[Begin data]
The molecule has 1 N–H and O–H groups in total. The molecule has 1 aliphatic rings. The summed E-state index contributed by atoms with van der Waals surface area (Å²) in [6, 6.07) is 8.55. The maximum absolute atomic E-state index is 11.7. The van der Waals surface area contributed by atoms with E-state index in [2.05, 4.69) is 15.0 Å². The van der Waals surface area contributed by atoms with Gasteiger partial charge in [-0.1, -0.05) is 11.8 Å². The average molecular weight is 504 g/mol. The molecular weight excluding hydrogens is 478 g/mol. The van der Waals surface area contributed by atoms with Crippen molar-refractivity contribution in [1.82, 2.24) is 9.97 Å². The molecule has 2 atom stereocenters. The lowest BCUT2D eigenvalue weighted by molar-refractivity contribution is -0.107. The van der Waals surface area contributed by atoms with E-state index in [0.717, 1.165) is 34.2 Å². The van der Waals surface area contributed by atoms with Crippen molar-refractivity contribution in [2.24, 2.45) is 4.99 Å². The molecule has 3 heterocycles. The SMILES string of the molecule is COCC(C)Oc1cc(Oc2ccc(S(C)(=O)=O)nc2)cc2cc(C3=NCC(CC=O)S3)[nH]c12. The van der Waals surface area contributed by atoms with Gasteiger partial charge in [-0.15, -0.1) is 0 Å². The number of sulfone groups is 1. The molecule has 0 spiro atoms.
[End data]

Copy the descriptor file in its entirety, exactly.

The molecule has 1 N–H and O–H groups in total. The molecule has 1 aliphatic rings. The summed E-state index contributed by atoms with van der Waals surface area (Å²) in [6, 6.07) is 8.55. The maximum absolute atomic E-state index is 11.7. The van der Waals surface area contributed by atoms with E-state index in [2.05, 4.69) is 15.0 Å². The van der Waals surface area contributed by atoms with Gasteiger partial charge in [-0.1, -0.05) is 11.8 Å². The average molecular weight is 504 g/mol. The molecular weight excluding hydrogens is 478 g/mol. The van der Waals surface area contributed by atoms with Crippen molar-refractivity contribution in [1.82, 2.24) is 9.97 Å². The molecule has 2 atom stereocenters. The lowest BCUT2D eigenvalue weighted by molar-refractivity contribution is -0.107. The van der Waals surface area contributed by atoms with E-state index in [0.717, 1.165) is 34.2 Å². The van der Waals surface area contributed by atoms with Crippen molar-refractivity contribution in [2.24, 2.45) is 4.99 Å². The molecule has 3 heterocycles. The SMILES string of the molecule is COCC(C)Oc1cc(Oc2ccc(S(C)(=O)=O)nc2)cc2cc(C3=NCC(CC=O)S3)[nH]c12. The van der Waals surface area contributed by atoms with Gasteiger partial charge in [-0.15, -0.1) is 0 Å². The number of sulfone groups is 1. The molecule has 0 spiro atoms.